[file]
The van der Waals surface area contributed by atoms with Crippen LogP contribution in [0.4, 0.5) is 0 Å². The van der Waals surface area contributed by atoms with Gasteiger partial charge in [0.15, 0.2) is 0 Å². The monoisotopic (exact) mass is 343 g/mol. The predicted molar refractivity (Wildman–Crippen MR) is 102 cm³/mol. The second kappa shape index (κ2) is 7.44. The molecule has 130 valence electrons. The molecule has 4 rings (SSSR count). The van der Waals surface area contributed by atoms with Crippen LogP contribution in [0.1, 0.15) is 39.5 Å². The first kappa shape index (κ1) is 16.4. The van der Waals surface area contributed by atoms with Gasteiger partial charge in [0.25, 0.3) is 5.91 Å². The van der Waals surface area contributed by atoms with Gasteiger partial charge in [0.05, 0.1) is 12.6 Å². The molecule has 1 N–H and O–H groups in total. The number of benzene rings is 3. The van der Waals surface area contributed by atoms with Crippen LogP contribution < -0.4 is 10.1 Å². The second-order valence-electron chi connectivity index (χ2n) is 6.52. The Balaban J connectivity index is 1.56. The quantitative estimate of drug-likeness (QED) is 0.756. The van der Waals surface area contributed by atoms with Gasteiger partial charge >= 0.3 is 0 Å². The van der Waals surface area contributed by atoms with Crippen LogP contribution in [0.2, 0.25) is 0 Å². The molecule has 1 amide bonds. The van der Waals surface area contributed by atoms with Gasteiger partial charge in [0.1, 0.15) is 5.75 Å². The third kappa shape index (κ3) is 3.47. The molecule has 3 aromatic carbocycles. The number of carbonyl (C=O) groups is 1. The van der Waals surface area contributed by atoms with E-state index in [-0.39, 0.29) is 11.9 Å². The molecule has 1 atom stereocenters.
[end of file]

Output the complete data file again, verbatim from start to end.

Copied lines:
The van der Waals surface area contributed by atoms with Crippen LogP contribution in [0.4, 0.5) is 0 Å². The van der Waals surface area contributed by atoms with Gasteiger partial charge in [0.15, 0.2) is 0 Å². The monoisotopic (exact) mass is 343 g/mol. The predicted molar refractivity (Wildman–Crippen MR) is 102 cm³/mol. The second kappa shape index (κ2) is 7.44. The molecule has 130 valence electrons. The molecule has 4 rings (SSSR count). The van der Waals surface area contributed by atoms with Crippen LogP contribution in [0.1, 0.15) is 39.5 Å². The first kappa shape index (κ1) is 16.4. The van der Waals surface area contributed by atoms with Gasteiger partial charge in [0.25, 0.3) is 5.91 Å². The van der Waals surface area contributed by atoms with Gasteiger partial charge in [0.05, 0.1) is 12.6 Å². The molecule has 1 N–H and O–H groups in total. The number of benzene rings is 3. The van der Waals surface area contributed by atoms with Crippen LogP contribution < -0.4 is 10.1 Å². The second-order valence-electron chi connectivity index (χ2n) is 6.52. The Balaban J connectivity index is 1.56. The quantitative estimate of drug-likeness (QED) is 0.756. The van der Waals surface area contributed by atoms with Gasteiger partial charge >= 0.3 is 0 Å². The van der Waals surface area contributed by atoms with Crippen LogP contribution in [0.2, 0.25) is 0 Å². The molecule has 1 amide bonds. The van der Waals surface area contributed by atoms with Gasteiger partial charge in [0.1, 0.15) is 5.75 Å². The third kappa shape index (κ3) is 3.47. The molecule has 3 aromatic carbocycles. The number of carbonyl (C=O) groups is 1. The van der Waals surface area contributed by atoms with E-state index in [-0.39, 0.29) is 11.9 Å². The molecule has 1 atom stereocenters.